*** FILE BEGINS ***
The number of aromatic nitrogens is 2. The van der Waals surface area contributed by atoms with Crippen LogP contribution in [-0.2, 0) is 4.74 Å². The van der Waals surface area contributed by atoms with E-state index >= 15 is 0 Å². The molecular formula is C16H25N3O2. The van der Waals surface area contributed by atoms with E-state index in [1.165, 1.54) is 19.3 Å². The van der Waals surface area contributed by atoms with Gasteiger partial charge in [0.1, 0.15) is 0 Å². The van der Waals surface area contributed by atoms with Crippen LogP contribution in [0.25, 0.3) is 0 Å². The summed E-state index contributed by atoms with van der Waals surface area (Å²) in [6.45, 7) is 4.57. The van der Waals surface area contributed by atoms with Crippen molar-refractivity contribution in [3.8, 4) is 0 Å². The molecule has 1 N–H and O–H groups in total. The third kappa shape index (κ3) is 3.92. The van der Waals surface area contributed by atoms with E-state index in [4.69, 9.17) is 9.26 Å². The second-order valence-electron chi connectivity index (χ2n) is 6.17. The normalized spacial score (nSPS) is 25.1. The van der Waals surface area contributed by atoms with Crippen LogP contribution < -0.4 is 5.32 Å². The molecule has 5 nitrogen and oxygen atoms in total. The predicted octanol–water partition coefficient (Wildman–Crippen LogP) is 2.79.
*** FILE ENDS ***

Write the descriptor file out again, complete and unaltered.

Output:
The number of aromatic nitrogens is 2. The van der Waals surface area contributed by atoms with Crippen LogP contribution in [-0.2, 0) is 4.74 Å². The van der Waals surface area contributed by atoms with E-state index >= 15 is 0 Å². The molecular formula is C16H25N3O2. The van der Waals surface area contributed by atoms with E-state index in [1.165, 1.54) is 19.3 Å². The van der Waals surface area contributed by atoms with Gasteiger partial charge in [0.1, 0.15) is 0 Å². The van der Waals surface area contributed by atoms with Crippen LogP contribution in [0.25, 0.3) is 0 Å². The summed E-state index contributed by atoms with van der Waals surface area (Å²) in [6.45, 7) is 4.57. The van der Waals surface area contributed by atoms with Crippen molar-refractivity contribution in [3.8, 4) is 0 Å². The molecule has 1 N–H and O–H groups in total. The third kappa shape index (κ3) is 3.92. The van der Waals surface area contributed by atoms with E-state index in [4.69, 9.17) is 9.26 Å². The second-order valence-electron chi connectivity index (χ2n) is 6.17. The normalized spacial score (nSPS) is 25.1. The van der Waals surface area contributed by atoms with Crippen LogP contribution < -0.4 is 5.32 Å². The molecule has 5 nitrogen and oxygen atoms in total. The predicted octanol–water partition coefficient (Wildman–Crippen LogP) is 2.79.